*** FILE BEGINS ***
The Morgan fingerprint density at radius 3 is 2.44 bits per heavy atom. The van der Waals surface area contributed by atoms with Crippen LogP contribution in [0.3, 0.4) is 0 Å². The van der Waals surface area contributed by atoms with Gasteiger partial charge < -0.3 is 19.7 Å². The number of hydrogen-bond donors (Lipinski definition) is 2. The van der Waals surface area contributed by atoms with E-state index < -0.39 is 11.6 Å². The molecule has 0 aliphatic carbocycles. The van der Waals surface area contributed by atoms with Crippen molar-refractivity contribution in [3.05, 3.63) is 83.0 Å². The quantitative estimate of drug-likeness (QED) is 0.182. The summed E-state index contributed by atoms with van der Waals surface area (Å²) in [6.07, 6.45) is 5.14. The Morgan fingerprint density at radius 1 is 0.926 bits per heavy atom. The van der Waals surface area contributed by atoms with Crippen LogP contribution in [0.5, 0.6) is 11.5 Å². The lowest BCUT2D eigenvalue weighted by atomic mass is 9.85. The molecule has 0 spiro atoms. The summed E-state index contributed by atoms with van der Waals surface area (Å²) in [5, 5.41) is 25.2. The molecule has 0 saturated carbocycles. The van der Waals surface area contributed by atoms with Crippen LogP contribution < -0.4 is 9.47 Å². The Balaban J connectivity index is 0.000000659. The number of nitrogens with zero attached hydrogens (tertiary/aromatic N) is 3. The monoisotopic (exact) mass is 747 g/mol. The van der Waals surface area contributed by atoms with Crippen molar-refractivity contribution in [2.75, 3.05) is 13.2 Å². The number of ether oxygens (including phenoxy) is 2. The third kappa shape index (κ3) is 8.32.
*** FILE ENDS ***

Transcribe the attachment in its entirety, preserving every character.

The Morgan fingerprint density at radius 3 is 2.44 bits per heavy atom. The van der Waals surface area contributed by atoms with Crippen LogP contribution in [0.3, 0.4) is 0 Å². The van der Waals surface area contributed by atoms with Gasteiger partial charge < -0.3 is 19.7 Å². The number of hydrogen-bond donors (Lipinski definition) is 2. The van der Waals surface area contributed by atoms with E-state index < -0.39 is 11.6 Å². The molecule has 0 aliphatic carbocycles. The van der Waals surface area contributed by atoms with Crippen molar-refractivity contribution in [3.05, 3.63) is 83.0 Å². The quantitative estimate of drug-likeness (QED) is 0.182. The summed E-state index contributed by atoms with van der Waals surface area (Å²) in [6.07, 6.45) is 5.14. The Morgan fingerprint density at radius 1 is 0.926 bits per heavy atom. The van der Waals surface area contributed by atoms with Crippen LogP contribution in [0.5, 0.6) is 11.5 Å². The lowest BCUT2D eigenvalue weighted by atomic mass is 9.85. The molecule has 0 spiro atoms. The summed E-state index contributed by atoms with van der Waals surface area (Å²) in [5, 5.41) is 25.2. The molecule has 0 saturated carbocycles. The van der Waals surface area contributed by atoms with Crippen LogP contribution < -0.4 is 9.47 Å². The Balaban J connectivity index is 0.000000659. The number of nitrogens with zero attached hydrogens (tertiary/aromatic N) is 3. The monoisotopic (exact) mass is 747 g/mol. The van der Waals surface area contributed by atoms with Crippen molar-refractivity contribution in [2.75, 3.05) is 13.2 Å². The number of ether oxygens (including phenoxy) is 2. The third kappa shape index (κ3) is 8.32.